Saipem, the Italy-based oilfield services provider, has revealed its strategic plan for 2016-2019, that the company hopes will make it leaner, more competitive and ready to react to the energy market recovery.
The company feels the oil market could start recovering gradually in 2017. In line with the new strategy, the company has also revealed a new logo (see the photo below).
As reported earlier today, the company will have a changed ownership structure after Eni, its largest shareholder decided to sell a share in Saipem to Fond Strategico Italiano. Saipem also hopes to raise 3.5 billion euros through a rights issue, in order to repay the debt to Eni and become independent. (Read more on that here: https://bit.ly/1Xy9MGo)
Operationally, the company on Wednesday highlighted several factors that are making the market for the oilfield services providers difficult at the current low oil price environment.
The company said the market is seeing delayed FIDs, especially in deepwater, offshore fleet overcapacity, pressure on rig rates, clients more and more focused on cost reduction, resulting in tougher negotiations, pressure on supply-chain margins etc.
Focus on core
Thus, Saipem has decided to focus on its core strengths, divest some of its assets and cut costs. The company has now increased cost cutting target from from €1,3 billion announced in July to €1,5 b (2015 – 17 cumulated).
The additional initiatives include the optimization of external costs and a further rationalisation in the engineering capacity in Brazil, UK, Australia, Angola, Romania, UAE and India, the company said, adding that expected benefits in terms of operating profits are €150m in 2015, €370m in 2016 and €480m in 2017.
As part of the savings initiatives, the company will look to reduce numbers in overseas support functions (local and expat personnel).
To sharpen focus, the company said it would shed non-essential parts of its business, such as leased FPSOs and its infrastructure business segment in Italy, scrap four vessels and reduce presence in regions with least potential. The vessels set for scrapping are Semac 1, Castoro 7, SB320, S355.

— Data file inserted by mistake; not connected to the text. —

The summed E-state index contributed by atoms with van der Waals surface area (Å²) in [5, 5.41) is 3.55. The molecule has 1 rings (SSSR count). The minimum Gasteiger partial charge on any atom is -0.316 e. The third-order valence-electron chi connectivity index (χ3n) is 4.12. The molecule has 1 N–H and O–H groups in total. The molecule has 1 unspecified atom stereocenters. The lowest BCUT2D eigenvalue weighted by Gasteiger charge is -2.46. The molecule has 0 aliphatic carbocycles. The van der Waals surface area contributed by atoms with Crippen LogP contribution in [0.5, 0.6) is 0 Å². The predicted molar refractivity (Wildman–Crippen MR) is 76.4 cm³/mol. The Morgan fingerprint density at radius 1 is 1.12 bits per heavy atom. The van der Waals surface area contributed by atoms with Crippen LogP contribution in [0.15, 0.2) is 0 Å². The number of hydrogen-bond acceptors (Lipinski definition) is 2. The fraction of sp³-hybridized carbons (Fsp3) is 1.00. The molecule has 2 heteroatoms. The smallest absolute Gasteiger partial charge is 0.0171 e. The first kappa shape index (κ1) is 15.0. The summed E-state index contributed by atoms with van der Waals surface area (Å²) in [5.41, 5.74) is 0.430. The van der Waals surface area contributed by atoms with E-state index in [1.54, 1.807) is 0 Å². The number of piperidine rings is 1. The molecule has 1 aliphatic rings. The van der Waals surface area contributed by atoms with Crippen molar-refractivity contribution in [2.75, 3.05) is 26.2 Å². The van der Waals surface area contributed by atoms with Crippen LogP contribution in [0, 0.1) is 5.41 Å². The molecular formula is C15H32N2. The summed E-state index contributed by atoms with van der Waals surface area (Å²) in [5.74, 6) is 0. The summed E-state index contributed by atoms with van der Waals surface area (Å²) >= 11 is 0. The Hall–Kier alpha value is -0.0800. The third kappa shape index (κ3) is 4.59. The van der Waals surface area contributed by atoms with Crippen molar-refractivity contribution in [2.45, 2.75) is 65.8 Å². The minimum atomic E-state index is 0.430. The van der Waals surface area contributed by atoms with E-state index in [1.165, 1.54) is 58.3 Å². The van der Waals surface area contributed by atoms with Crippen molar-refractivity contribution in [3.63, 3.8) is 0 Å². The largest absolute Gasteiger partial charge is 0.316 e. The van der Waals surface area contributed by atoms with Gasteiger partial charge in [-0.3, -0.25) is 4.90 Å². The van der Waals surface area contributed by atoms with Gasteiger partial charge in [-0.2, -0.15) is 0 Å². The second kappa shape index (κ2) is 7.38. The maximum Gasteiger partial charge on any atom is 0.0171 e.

Also, the company said it would keep its per-year investments in 2016 and 2017 below €600. The investments will mostly focus on the maintenance of the company’s offshore engineering and construction and drilling rig fleets.
The disciplined financial policy, as Saipem describes it, should support organic cash generation, and see net debt decline below €1,5 billion in 2016 and below €1 billion million in 2017.
The company has also reported its 3Q 2015 results. Revenues were €3,072 million (€3,509 million in the third quarter of 2014) and net income was 54 million euros, versus 76 million a year ago.
Stefano Cao, Saipem CEO, commented: “Saipem results for the third quarter of 2015 were in line with the same period of 2014, despite the deeply deteriorated market scenario. This was achieved as a result of an improvement in the onshore E&C segment, which returned to breakeven, coupled with the relative stability of the drilling segment.
In its webcast on Wednesday, presenting its strategic plan, the company said it expected to see a pick-up in upstream spending by oil majors, and recovery in exploration. The company also anticipates a rebalanced rig capacity following the attrition, and consequently the day rates to rise.
Talking about near-term opportunities the company is looking at, Saipem said it would focus on Egypt. While it did not explicitly say it, Saipem probably hopes to take part in the development of the giant Zohr offshore gas discovery Eni made in September in the Mediterranean Sea, offshore Egypt.
The company is also looking to pick up work in Iran, subject to the lifting on sanctions. Additionally, it sees opportunities in Mexico, where it has secured work for the development of a deepwater field by Pemex.
Also worth noting, Saipem is interested in taking part in the development of Abadi FLNG project, citing favorable position of its yard in Indonesia. To remind, Inpex, the operator of the Abadi gas field submitted a revised plan for development, with a bigger FLNG unit needed than originally expected.
Offshore Energy Today Staff